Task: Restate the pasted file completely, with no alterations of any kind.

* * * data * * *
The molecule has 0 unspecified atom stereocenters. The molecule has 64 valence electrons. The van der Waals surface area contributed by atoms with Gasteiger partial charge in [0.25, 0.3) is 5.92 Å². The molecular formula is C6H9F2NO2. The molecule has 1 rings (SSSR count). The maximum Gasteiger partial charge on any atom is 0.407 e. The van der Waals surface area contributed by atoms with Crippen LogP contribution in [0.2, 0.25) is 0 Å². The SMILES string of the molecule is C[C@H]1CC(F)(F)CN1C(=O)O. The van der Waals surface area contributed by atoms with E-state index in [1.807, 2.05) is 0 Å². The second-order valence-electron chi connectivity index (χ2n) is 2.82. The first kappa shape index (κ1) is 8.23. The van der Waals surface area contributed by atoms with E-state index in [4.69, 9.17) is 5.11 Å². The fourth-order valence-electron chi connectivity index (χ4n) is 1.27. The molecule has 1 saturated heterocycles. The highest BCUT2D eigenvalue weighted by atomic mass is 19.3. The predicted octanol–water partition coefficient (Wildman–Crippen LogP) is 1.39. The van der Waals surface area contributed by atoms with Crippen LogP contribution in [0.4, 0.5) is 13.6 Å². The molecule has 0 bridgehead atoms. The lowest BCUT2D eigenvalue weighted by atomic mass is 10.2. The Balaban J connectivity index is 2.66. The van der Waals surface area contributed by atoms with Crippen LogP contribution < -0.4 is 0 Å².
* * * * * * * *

The molecule has 0 unspecified atom stereocenters. The molecule has 64 valence electrons. The van der Waals surface area contributed by atoms with Gasteiger partial charge in [0.25, 0.3) is 5.92 Å². The molecular formula is C6H9F2NO2. The molecule has 1 rings (SSSR count). The maximum Gasteiger partial charge on any atom is 0.407 e. The van der Waals surface area contributed by atoms with Crippen LogP contribution in [0.2, 0.25) is 0 Å². The SMILES string of the molecule is C[C@H]1CC(F)(F)CN1C(=O)O. The van der Waals surface area contributed by atoms with E-state index in [1.807, 2.05) is 0 Å². The second-order valence-electron chi connectivity index (χ2n) is 2.82. The first kappa shape index (κ1) is 8.23. The van der Waals surface area contributed by atoms with E-state index in [4.69, 9.17) is 5.11 Å². The fourth-order valence-electron chi connectivity index (χ4n) is 1.27. The molecule has 1 saturated heterocycles. The highest BCUT2D eigenvalue weighted by atomic mass is 19.3. The predicted octanol–water partition coefficient (Wildman–Crippen LogP) is 1.39. The van der Waals surface area contributed by atoms with Crippen LogP contribution in [0.4, 0.5) is 13.6 Å². The molecule has 0 bridgehead atoms. The lowest BCUT2D eigenvalue weighted by atomic mass is 10.2. The Balaban J connectivity index is 2.66. The van der Waals surface area contributed by atoms with Crippen LogP contribution < -0.4 is 0 Å².